We’ve all had a bad run at one time or another, whether it was a race that didn’t go to plan or a jog around the park where your legs felt like lead. You know how it starts you focus on the niggle in your calf or worry about the hill halfway through your route, and when you finally drag yourself out of the door (if you manage to at all), you can’t seem to find your strider, let alone enjoy it. In short, a lack of confidence can hamper your physical ability.
According to Jacqui Cleaver, life coach at New You Boot Camp (https://newyoubootcamp.com), positive thinking is vital. The body is physically capable of so much yet it is people’s minds that prevent them from achieving their running goals,’ she says.
Becki Houlston, a life coach based in Bournemouth and London (www.beckihoulston.com) agrees. ‘The formula to elite achievement is Potential- Interference = Performance’, she explains. Put simply; remove the obstacles your mind throws in your path, such as fear and worry, and you’ll be able to achieve your potential.
Need some help to boost your mental strength? Here are four confidence-zapping scenarios and how to push through them…
1. Get Out There
If you’re new to running, getting out of the door in the first place can be a huge challenge. ‘One of the biggest issues we deal with at New You Boot Camp is our clients’ utter conviction they ‘can’t’ run,’ says Cleaver. ‘The first step is to erase the word ‘can’t from your vocabulary. There’s no ‘can’t’ about it- you simple don’t want to.’
Next, set achievable goals. Many people start training with a specific goal in mind, whether it’s a SK or a half marathon,’ says life coach and personal trainer Karl Frew, based in Lichfield, Staffordshire. However, when you first start running, there might be such a big gap between your current ability and your end goal that you may end up feeling demotivated.’ The key, explains Frew, is to break your goals in to more realistic chunks. ‘Set yourself a small, manageable target each run, even if it’s as basic as trying to run a few more metres,’ he says. ‘These small goals will give you a sense of accomplishment at the end of every session.’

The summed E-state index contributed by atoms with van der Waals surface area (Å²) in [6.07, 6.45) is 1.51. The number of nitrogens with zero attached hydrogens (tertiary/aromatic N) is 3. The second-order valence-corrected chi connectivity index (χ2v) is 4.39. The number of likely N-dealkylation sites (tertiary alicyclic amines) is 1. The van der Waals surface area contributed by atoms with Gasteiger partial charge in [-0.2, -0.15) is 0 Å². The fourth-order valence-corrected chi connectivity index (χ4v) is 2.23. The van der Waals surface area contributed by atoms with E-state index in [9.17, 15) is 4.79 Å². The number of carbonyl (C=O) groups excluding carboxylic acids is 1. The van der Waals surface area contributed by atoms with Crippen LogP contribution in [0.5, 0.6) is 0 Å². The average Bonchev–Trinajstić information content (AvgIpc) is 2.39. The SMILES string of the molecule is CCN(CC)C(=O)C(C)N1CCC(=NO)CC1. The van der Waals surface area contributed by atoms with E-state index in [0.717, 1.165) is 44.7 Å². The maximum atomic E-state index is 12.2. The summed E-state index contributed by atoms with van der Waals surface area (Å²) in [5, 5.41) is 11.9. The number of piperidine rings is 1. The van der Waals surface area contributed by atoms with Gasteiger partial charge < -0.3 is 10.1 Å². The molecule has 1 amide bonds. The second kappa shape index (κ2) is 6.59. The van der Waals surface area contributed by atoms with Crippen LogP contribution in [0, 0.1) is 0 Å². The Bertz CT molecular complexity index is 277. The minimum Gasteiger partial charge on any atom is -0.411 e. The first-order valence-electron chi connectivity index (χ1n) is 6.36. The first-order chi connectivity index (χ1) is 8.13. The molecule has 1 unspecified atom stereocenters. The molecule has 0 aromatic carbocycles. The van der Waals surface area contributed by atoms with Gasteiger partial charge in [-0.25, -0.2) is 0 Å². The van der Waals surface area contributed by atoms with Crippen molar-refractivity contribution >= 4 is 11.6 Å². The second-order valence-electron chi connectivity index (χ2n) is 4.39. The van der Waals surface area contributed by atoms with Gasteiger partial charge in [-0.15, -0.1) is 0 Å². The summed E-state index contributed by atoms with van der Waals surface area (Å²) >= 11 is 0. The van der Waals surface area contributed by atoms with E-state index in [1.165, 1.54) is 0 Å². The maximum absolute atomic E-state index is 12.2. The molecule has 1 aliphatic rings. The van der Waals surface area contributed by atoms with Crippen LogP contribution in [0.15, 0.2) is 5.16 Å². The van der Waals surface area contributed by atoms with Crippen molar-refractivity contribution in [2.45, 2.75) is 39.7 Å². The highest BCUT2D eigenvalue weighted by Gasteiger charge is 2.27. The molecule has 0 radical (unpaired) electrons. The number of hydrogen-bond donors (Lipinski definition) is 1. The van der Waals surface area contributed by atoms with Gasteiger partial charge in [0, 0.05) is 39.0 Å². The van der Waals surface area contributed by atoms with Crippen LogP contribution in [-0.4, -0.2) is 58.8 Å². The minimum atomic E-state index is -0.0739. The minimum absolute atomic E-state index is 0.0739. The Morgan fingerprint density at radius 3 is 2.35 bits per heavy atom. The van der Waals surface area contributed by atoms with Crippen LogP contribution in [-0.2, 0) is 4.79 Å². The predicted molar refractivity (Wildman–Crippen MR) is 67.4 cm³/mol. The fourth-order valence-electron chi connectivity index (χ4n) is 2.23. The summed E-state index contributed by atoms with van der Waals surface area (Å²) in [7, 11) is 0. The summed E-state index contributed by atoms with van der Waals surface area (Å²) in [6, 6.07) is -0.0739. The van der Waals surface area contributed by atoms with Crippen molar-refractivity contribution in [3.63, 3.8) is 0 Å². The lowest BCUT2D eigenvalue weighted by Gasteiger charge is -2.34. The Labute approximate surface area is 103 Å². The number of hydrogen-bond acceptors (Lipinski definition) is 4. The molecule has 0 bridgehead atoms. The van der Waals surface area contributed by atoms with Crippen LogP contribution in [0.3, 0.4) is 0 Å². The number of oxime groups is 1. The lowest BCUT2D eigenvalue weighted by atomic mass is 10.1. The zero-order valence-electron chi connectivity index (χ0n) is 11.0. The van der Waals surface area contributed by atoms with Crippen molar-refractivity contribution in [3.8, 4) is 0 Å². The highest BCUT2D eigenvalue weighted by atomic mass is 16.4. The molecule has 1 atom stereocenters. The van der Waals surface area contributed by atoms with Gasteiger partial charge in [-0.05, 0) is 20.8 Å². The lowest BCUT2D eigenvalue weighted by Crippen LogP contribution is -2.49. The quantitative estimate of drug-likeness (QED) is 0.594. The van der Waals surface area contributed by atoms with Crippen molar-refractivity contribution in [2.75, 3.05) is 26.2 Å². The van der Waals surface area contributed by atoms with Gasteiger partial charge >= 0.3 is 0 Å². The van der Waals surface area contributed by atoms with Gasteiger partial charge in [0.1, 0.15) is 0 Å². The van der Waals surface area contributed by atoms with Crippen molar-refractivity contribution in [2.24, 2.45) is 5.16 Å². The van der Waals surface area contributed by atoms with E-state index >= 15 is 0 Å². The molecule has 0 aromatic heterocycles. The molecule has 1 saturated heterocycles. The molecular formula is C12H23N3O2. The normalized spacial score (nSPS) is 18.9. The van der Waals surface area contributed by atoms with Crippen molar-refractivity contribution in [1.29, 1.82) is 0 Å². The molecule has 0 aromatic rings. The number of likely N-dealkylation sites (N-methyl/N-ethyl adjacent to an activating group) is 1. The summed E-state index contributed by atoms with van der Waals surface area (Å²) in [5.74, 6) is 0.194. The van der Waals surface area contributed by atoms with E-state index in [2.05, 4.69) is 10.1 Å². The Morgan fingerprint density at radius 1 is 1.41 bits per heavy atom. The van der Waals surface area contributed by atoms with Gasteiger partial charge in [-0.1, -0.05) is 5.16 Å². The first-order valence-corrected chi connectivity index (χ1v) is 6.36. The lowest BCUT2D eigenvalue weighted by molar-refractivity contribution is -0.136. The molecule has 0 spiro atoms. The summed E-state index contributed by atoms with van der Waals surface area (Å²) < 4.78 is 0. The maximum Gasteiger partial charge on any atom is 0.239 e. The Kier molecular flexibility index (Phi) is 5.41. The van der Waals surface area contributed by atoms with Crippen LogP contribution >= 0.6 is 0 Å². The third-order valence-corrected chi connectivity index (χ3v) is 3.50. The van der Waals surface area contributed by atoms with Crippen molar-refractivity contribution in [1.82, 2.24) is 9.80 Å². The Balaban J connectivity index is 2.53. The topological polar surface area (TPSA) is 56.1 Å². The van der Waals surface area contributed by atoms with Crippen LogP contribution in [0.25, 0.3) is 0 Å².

2. Go the Distance
As a regular runner, it’s likely you have set routes if a certain distance that you can complete comfortably. But what if you want to up your mileage and are struggling with the extra distance? According to Cleaver, this is a common mental block. ‘A regular runner’s mind-set tells them they’re already pushing to full capacity,’ she says. ‘The key is to break those personal boundaries by setting new, attainable goals. ‘So, if you currently run 5k three times a week, but want to complete a 10k race, add 1k every two weeks. ‘It’s imperative that you pre-plan your new routes, so your new mind-set is in place before you head out,’ says Cleaver.
Houlston also points out that it’s important to breathe easily while you run, in order to keep your mind on track. ‘The brain needs oxygen to stay focused, but it’s common for runners to hold their breath when they start to feel fatigued,’ she says. ‘This results in the brain shutting down all but essential life systems. It will stop you thinking clearly, which will limit your performance. ‘So, if you start to feel tired, focus on your breathing to stay in control. ‘A good mantra to run with is ‘My lungs are relaxed’, says Houlston.
So you have made it to the start line of your race- but what if race day nerves set in? ‘A fabulous mechanism to calm nerves is ‘anchoring’, says Cleaver. ‘Anchors can be set at any time and will help your mind stay grounded and calm. Cleaver suggests that music can be a great race-day anchor. It’s a good idea to create a playlist of calming music that you can listen to before your run, she says. If it’s music you’ve listened to before in a relaxed, happy setting, your brain will acknowledge the calming influence and subconsciously bring you back to that time.
Back on Track
If you’ve had a bad running experience, whether it is a race you failed to finish or a training run you struggled with, it can be difficult to get past your feelings of disappointment. But a little brain training will go a long way. Try visioning to mentally prepare yourself to success, says Justine Swainson from Turning Point Coaching and Training in Cardiff. This involves creating a detailed mental picture of how your next run or race will look, sound and feel- it’s like mentally rehearsing your success. So, picture yourself running with the perfect technique and- if your goal is a long-distance run- mentally rehearse breaking through that wall. The more perfect you can make your vision, the better, says Swainson. That way, when you come to physically running your race you’ll be perfectly prepared, as you’ll have mentally achieved your goal many times.